Bronzebacks Fit to a ‘T’

Smallmouth bass are a perfect species for stream fishing with fly-fishing equipment.

The Little Tennessee is arguably North Carolina’s best stream for smallmouth bass, and fall is a top time for a float trip.

More than 100 years ago, in his classic “Book of the Black Bass,” Doc Henshall annointed the smallmouth bass as “inch for inch and pound for pound, the gamest fish that swims.”

River smallmouth may be the feistiest of all, and North Carolina is blessed with countless rivers and streams filled with smallmouth bass, perhaps none better than the Little Tennessee River near Franklin.

From Emory Lake to Fontana Reservoir, the Little Tennessee flows unimpeded for 26 miles. Rarely more than 90 feet across, the “Little T” flows principally through undeveloped forest.

The river is about as undisturbed as any stream in the Lower 48 and well worth a visit. For part of the way, NC 28 parallels the river.

In addition to abundant smallmouth bass, a major attraction of the Little Tennessee is the relative absence of other anglers, particularly after Labor Day.

“Often, when I go down the river, I fish for a couple of days and never see another angler,” said Kevin Wright of Atlanta, who fishes the Little Tennessee 14 or 15 days a year. “I have the river all to myself.”

Many fishermen drift the Little Tennessee in a canoe.

“What I do most is take a canoe down the river until I find a spot I like,” said Jimmie Sain of Charlotte, another fishermen who frequents the river. “I look for shoals, big rocks, wood in the water, something that breaks the water. Then I park the canoe and get out and wade.”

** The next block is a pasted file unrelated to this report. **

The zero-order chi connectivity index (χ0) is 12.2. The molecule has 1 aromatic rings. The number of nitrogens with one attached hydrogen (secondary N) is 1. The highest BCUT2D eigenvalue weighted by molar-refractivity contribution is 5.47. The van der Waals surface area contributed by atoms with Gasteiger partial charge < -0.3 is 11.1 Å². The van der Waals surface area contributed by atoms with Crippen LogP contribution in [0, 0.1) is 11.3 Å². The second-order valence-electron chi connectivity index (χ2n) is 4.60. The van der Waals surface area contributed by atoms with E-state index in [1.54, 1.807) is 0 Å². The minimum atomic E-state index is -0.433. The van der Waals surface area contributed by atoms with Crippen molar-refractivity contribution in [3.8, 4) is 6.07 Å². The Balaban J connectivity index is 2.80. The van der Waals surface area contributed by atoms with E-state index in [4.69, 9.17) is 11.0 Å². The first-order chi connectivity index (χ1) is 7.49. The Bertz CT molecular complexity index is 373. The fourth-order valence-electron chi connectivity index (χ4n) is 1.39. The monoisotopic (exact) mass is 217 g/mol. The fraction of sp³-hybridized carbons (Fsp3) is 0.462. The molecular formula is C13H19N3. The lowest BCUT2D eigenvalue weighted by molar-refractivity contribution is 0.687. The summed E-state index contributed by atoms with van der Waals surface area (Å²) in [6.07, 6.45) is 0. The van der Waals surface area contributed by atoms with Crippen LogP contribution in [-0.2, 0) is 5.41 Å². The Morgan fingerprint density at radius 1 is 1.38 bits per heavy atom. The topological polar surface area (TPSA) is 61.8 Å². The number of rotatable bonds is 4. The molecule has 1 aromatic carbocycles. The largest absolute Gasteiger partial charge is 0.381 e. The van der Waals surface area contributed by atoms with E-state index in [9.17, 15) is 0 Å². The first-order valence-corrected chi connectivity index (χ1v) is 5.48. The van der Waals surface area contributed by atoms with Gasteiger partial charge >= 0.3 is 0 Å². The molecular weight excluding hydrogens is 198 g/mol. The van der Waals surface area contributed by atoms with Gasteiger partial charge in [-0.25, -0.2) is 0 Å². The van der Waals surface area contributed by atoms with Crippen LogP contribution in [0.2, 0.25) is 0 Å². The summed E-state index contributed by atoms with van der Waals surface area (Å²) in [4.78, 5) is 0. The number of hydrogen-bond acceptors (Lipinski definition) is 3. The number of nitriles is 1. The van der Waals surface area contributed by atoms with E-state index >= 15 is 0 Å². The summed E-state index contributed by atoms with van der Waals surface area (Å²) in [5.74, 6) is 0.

Sain fishes the river from the Emory Lake tailrace in Macon County near Franklin to Fontana Reservoir near Bryson City in Swaim County.

“Sometimes I start out from camp at Smoky Mountain Fish Camp,” he said, “and drift and fish from there. Sometimes I go to Iron Bridge. It’s down a little 2-lane road, very picturesque. Or I go way down and put in at the Needmore Tract and fish down to where the Little T enters Fontana. This is a pretty good stretch.

“My favorite place on the Little T, however, is the tailrace at the Emory Lake dam. To get there, you have to enter about half-mile below the dam and wade up to the base of the dam. It may be a tough wade if the water is up; I never had a time I couldn’t make it, but sometimes it’s a hard go.

“It’s like heaven up there. A couple of years ago I caught an 8-pound largemouth below the Emory Lake dam.”

Smallmouth in the Little T are in typical river haunts for this species.

“When I come to a spot where I think there is a smallmouth, say a big rock in the stream, I cast and bring the lure just below the rock,” Sain said. “The smallmouth are in the slack current caused by the rock.

“If those spots don’t work, I fish both above and below the shoals, and the deep spots often hold fish.”

Smallmouth bass are not the only lure of the Little T for Sain.